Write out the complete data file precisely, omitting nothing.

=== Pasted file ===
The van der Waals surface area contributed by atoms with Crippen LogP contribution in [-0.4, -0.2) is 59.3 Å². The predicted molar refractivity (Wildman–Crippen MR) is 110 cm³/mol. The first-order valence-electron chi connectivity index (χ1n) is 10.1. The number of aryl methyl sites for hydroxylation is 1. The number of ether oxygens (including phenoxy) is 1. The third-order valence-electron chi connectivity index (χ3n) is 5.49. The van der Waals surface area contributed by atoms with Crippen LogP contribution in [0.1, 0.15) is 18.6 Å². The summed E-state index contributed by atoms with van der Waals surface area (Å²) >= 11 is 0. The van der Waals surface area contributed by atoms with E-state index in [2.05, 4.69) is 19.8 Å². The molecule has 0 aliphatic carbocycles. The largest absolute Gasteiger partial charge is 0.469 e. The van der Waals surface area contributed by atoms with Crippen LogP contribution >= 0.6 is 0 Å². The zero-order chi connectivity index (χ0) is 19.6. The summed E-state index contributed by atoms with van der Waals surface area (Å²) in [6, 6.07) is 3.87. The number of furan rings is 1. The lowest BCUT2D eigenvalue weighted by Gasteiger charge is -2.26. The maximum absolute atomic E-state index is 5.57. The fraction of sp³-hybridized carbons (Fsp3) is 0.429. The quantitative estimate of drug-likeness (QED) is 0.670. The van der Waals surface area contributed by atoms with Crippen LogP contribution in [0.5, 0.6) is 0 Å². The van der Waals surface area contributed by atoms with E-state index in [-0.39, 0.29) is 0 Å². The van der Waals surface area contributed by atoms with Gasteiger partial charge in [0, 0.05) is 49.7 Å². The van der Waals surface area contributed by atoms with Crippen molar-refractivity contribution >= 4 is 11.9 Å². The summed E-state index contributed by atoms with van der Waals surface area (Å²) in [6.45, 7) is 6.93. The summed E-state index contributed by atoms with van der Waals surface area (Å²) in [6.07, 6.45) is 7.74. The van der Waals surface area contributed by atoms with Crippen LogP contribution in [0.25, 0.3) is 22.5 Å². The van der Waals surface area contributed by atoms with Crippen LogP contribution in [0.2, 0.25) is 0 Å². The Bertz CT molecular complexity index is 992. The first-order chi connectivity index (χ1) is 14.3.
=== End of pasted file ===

The van der Waals surface area contributed by atoms with Crippen LogP contribution in [-0.4, -0.2) is 59.3 Å². The predicted molar refractivity (Wildman–Crippen MR) is 110 cm³/mol. The first-order valence-electron chi connectivity index (χ1n) is 10.1. The number of aryl methyl sites for hydroxylation is 1. The number of ether oxygens (including phenoxy) is 1. The third-order valence-electron chi connectivity index (χ3n) is 5.49. The van der Waals surface area contributed by atoms with Crippen LogP contribution in [0.1, 0.15) is 18.6 Å². The summed E-state index contributed by atoms with van der Waals surface area (Å²) >= 11 is 0. The van der Waals surface area contributed by atoms with E-state index in [2.05, 4.69) is 19.8 Å². The molecule has 0 aliphatic carbocycles. The largest absolute Gasteiger partial charge is 0.469 e. The van der Waals surface area contributed by atoms with Crippen LogP contribution >= 0.6 is 0 Å². The zero-order chi connectivity index (χ0) is 19.6. The summed E-state index contributed by atoms with van der Waals surface area (Å²) in [6, 6.07) is 3.87. The number of furan rings is 1. The lowest BCUT2D eigenvalue weighted by Gasteiger charge is -2.26. The maximum absolute atomic E-state index is 5.57. The fraction of sp³-hybridized carbons (Fsp3) is 0.429. The quantitative estimate of drug-likeness (QED) is 0.670. The van der Waals surface area contributed by atoms with Crippen LogP contribution in [0.5, 0.6) is 0 Å². The van der Waals surface area contributed by atoms with E-state index in [-0.39, 0.29) is 0 Å². The van der Waals surface area contributed by atoms with Gasteiger partial charge in [0, 0.05) is 49.7 Å². The van der Waals surface area contributed by atoms with Crippen molar-refractivity contribution >= 4 is 11.9 Å². The summed E-state index contributed by atoms with van der Waals surface area (Å²) in [6.45, 7) is 6.93. The summed E-state index contributed by atoms with van der Waals surface area (Å²) in [6.07, 6.45) is 7.74. The van der Waals surface area contributed by atoms with Crippen LogP contribution in [0.25, 0.3) is 22.5 Å². The van der Waals surface area contributed by atoms with Crippen LogP contribution in [0.2, 0.25) is 0 Å². The Bertz CT molecular complexity index is 992. The first-order chi connectivity index (χ1) is 14.3.